Dev Log 2016-05-30

With the launch of helm108 I’ve been diving back into the world of webops a fair bit, and I’ve been learning quite a lot as I go. I tend to have a few maintenance tasks I need to do, and some evenings or weekends usually get dedicated to solve these tasks.

I host a couple of wordpress sites for my parents and some of their friends, and I’ve been in the process of migrating them from shared hosting to a box on Digital Ocean. I’d never done this before and I was going to have to do it for five different sites, so as I realised the process wasn’t that simple I started noting down exactly what I had to do.

By the time I got to the fifth site, I had a big list of commands to paste into my terminal and all I had to do was rename things as appropriate, and I was very glad that I’d had the foresight to do that as the migrations were spaced out over several weeks and I would definitely have forgotten steps and had to relearn various commands.

It was a good lesson. So since then whenever I’m working on something, I take notes as I go. Not always detailed notes with every command I used, but enough for me to refer to and remember what I had done, what worked, what failed, what I had left to do.

So I’m going to IMMORTALISE THESE NOTES FOREVER in the form of sporadic dev logs.

Dev Log

Uptime monitoring for helm108 and other websites

I wanted to monitor the uptime of the various sites under my care. I assumed I’d be lucky if I found anything that let me monitor one or two websites for free, and then I discovered which lets you monitor 50 websites for free with a 5 minute interval. They’ve been running since 2010 so they seem like they must be pretty solid. Seems pretty good so far, I’ll see how it goes.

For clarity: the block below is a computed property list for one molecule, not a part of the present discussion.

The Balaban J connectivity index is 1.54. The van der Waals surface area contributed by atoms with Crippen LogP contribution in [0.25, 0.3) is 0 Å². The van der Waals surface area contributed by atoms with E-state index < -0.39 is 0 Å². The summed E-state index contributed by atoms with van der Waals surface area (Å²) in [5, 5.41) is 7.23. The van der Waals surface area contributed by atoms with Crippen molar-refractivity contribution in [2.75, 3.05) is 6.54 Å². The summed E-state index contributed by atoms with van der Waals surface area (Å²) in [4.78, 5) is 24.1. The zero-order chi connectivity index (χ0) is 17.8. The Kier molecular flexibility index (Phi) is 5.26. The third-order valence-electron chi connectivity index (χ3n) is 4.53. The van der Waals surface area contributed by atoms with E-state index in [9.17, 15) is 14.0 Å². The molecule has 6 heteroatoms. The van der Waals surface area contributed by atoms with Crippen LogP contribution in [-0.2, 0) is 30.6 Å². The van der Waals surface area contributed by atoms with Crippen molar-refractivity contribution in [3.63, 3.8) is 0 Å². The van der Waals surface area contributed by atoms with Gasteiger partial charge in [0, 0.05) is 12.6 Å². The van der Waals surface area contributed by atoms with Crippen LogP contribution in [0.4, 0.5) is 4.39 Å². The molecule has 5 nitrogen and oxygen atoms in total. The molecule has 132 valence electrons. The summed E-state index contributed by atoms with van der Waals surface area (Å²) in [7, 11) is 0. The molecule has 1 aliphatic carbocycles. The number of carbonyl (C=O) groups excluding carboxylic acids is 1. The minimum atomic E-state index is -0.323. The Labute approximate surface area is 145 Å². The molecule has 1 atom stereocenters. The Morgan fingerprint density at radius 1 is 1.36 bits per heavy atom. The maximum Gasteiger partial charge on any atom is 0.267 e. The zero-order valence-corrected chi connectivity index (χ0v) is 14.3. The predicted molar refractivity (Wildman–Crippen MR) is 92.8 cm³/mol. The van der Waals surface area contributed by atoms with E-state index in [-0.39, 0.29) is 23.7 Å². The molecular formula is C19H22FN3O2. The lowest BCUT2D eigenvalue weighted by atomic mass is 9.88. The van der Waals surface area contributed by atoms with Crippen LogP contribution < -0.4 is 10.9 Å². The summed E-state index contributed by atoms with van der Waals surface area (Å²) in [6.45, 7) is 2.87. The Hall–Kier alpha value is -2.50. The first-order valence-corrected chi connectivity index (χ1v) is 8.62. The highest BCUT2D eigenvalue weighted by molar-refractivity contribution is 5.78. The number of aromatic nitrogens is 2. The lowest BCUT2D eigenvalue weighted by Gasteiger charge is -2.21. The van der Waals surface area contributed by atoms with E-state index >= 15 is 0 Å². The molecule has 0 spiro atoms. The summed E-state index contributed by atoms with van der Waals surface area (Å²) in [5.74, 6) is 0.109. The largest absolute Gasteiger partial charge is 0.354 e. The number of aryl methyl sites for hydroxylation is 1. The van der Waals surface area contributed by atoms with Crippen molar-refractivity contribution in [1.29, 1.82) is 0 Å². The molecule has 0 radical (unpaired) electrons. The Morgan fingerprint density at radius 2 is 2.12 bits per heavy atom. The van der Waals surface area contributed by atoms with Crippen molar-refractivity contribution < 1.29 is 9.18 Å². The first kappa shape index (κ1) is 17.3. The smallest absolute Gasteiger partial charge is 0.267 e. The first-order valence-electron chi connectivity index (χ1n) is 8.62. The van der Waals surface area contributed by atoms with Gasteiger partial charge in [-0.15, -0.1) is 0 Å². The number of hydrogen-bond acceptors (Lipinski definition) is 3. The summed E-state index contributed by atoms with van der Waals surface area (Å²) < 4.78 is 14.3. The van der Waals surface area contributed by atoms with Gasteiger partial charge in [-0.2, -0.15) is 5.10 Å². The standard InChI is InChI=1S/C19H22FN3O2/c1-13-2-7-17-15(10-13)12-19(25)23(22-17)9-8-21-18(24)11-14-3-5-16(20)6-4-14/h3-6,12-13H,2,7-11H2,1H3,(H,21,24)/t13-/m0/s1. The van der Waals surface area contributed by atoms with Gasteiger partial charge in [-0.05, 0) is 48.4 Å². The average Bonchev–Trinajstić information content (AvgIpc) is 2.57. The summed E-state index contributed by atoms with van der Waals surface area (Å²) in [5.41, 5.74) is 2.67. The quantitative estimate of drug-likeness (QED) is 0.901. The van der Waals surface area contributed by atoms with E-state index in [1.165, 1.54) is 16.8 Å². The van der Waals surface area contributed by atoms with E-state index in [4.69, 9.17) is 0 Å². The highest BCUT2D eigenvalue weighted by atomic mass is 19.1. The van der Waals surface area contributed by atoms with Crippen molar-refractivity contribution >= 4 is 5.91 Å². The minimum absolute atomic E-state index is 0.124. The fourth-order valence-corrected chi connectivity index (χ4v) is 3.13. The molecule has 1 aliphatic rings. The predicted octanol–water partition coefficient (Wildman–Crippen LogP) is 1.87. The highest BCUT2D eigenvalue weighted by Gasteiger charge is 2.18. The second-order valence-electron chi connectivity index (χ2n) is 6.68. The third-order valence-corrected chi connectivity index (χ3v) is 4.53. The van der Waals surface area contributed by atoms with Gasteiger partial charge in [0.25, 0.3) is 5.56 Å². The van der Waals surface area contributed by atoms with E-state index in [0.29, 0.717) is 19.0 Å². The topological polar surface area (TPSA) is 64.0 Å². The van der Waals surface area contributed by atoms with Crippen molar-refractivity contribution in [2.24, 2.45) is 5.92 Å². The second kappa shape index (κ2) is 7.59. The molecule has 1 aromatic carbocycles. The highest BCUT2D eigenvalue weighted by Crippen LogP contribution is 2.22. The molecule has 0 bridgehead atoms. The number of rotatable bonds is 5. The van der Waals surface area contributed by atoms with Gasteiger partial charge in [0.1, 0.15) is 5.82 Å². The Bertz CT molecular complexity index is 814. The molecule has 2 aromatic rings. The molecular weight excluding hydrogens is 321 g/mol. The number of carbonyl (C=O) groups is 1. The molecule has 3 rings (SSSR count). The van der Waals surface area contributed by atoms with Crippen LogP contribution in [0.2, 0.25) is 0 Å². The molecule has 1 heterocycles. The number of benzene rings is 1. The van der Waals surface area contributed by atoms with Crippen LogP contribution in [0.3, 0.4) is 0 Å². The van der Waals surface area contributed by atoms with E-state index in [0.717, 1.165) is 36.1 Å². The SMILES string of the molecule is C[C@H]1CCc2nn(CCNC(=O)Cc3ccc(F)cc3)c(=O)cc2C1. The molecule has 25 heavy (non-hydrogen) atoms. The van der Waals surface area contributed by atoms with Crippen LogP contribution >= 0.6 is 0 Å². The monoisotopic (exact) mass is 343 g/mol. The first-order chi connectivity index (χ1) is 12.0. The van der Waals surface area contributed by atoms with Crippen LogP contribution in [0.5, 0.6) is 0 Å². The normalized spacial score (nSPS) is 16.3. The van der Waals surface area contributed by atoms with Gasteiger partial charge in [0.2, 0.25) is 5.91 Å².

Dokku monitoring

All of my personal stuff is running in Docker containers which are handled by Dokku. I’ve had a couple of my tools stop working for seemingly no reason, and are fixed just fine by restarting their Dokku apps. I’m not sure if the problem lies with Dokku or my code, so I had a look to see how I could go about monitoring Dokku and I found a couple of plugins I can install but I’ve decided to leave it for later.

I’m tempted to drop Dokku and switch to using PM2 and starting all my node processes manually, so investing more time in Dokku feels questionable, but I’ll probably stick with it for now.

letsencrypt auto renew

My Dokku apps are all using Let’s Encrypt certs, but they only issue 90 certificates so I have a cron job running every seven days to run the auto-renew command. I thought I’d set it up to email me the results of said command but I’d never received anything, so I did a bit more research and I think I’ve fixed it. I’ll have to wait for whenever it next tries to renew them.


I wanted to use MainWp to manage the Wordpress sites I host but I’m having a hard time getting the child sites to connect to my MainWP install. I think it might be because they’re on the same box. I need to run MainWP from a different host as a test; I will do this some other day.


My sites are all behind Cloudflare, but I’d noticed that the caching wasn’t working properly. After some searching I found that is good at telling you what you’re doing wrong, and that pointed me in the right direction. My understanding so far is that by default Cloudflare honours the caching rules specified by the origin server, but Dokku’s default nginx config doesn’t really have any caching rules in it.

I couldn’t figure out how to modify the default nginx.conf template Dokku has (you can provide a custom template per Dokku app but I wanted to modify all of them), so I settled for using Cloudflare page rules to specify what should be cached. That raised my webpagetest caching rank from a D to a C, but my time to first bite also dropped below 500ms netting me another A, so I thought that was a good start.

I could figure out to make Dokku do what I want, but it’s becoming another reason to just stop using it. I feel like getting better at nginx would be a better use of my time than getting better at Dokku in terms of transferable skills.

One upshot of this was, unsurprisingly, that I now need to worry about cachebusting Iomante’s static assets when I push changes up. Right now this is handled manually (I stuck ?cb=1 on the end of the script references), I may automate this in the future if it becomes a problem but since chapter two is basically done it’s unlikely to need many further changes. I might address this for chapter three, whenever that happens.


It’s been a productive weekend.